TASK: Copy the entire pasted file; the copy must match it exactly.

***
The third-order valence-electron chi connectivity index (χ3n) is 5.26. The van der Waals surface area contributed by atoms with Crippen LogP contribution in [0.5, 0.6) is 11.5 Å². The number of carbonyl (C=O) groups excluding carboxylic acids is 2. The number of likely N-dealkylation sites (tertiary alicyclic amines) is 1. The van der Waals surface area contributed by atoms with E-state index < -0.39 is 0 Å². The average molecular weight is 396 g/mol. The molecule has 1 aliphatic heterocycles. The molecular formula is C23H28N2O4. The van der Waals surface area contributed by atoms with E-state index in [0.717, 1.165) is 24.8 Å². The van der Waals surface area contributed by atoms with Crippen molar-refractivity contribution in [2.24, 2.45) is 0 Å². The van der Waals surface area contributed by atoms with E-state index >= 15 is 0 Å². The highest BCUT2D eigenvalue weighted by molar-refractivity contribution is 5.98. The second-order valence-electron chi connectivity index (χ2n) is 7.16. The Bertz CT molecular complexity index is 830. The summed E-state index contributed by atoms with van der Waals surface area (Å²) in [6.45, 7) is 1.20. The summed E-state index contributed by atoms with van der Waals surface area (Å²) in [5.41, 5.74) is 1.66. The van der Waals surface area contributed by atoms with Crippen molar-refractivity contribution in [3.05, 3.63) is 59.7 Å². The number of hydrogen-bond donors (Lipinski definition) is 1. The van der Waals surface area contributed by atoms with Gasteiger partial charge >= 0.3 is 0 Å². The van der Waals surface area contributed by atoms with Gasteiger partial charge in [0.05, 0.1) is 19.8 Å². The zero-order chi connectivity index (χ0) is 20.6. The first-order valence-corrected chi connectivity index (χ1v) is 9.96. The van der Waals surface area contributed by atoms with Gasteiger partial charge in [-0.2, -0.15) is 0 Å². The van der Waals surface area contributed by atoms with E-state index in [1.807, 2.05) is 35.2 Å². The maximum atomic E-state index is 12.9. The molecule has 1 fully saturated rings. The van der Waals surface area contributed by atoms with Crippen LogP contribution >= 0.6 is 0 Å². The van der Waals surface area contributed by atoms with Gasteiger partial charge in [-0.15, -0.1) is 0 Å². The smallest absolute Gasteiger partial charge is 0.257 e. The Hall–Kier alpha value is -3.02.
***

The third-order valence-electron chi connectivity index (χ3n) is 5.26. The van der Waals surface area contributed by atoms with Crippen LogP contribution in [0.5, 0.6) is 11.5 Å². The number of carbonyl (C=O) groups excluding carboxylic acids is 2. The number of likely N-dealkylation sites (tertiary alicyclic amines) is 1. The van der Waals surface area contributed by atoms with E-state index < -0.39 is 0 Å². The average molecular weight is 396 g/mol. The molecule has 1 aliphatic heterocycles. The molecular formula is C23H28N2O4. The van der Waals surface area contributed by atoms with E-state index in [0.717, 1.165) is 24.8 Å². The van der Waals surface area contributed by atoms with Crippen molar-refractivity contribution in [2.24, 2.45) is 0 Å². The van der Waals surface area contributed by atoms with E-state index >= 15 is 0 Å². The highest BCUT2D eigenvalue weighted by molar-refractivity contribution is 5.98. The second-order valence-electron chi connectivity index (χ2n) is 7.16. The Bertz CT molecular complexity index is 830. The summed E-state index contributed by atoms with van der Waals surface area (Å²) in [6.45, 7) is 1.20. The summed E-state index contributed by atoms with van der Waals surface area (Å²) in [5.41, 5.74) is 1.66. The van der Waals surface area contributed by atoms with Crippen molar-refractivity contribution in [3.05, 3.63) is 59.7 Å². The number of hydrogen-bond donors (Lipinski definition) is 1. The van der Waals surface area contributed by atoms with Gasteiger partial charge >= 0.3 is 0 Å². The van der Waals surface area contributed by atoms with Gasteiger partial charge in [0.05, 0.1) is 19.8 Å². The zero-order chi connectivity index (χ0) is 20.6. The first-order valence-corrected chi connectivity index (χ1v) is 9.96. The van der Waals surface area contributed by atoms with Gasteiger partial charge in [-0.2, -0.15) is 0 Å². The van der Waals surface area contributed by atoms with E-state index in [1.807, 2.05) is 35.2 Å². The maximum atomic E-state index is 12.9. The molecule has 1 fully saturated rings. The van der Waals surface area contributed by atoms with Crippen LogP contribution >= 0.6 is 0 Å². The van der Waals surface area contributed by atoms with Gasteiger partial charge in [-0.15, -0.1) is 0 Å². The smallest absolute Gasteiger partial charge is 0.257 e. The Hall–Kier alpha value is -3.02.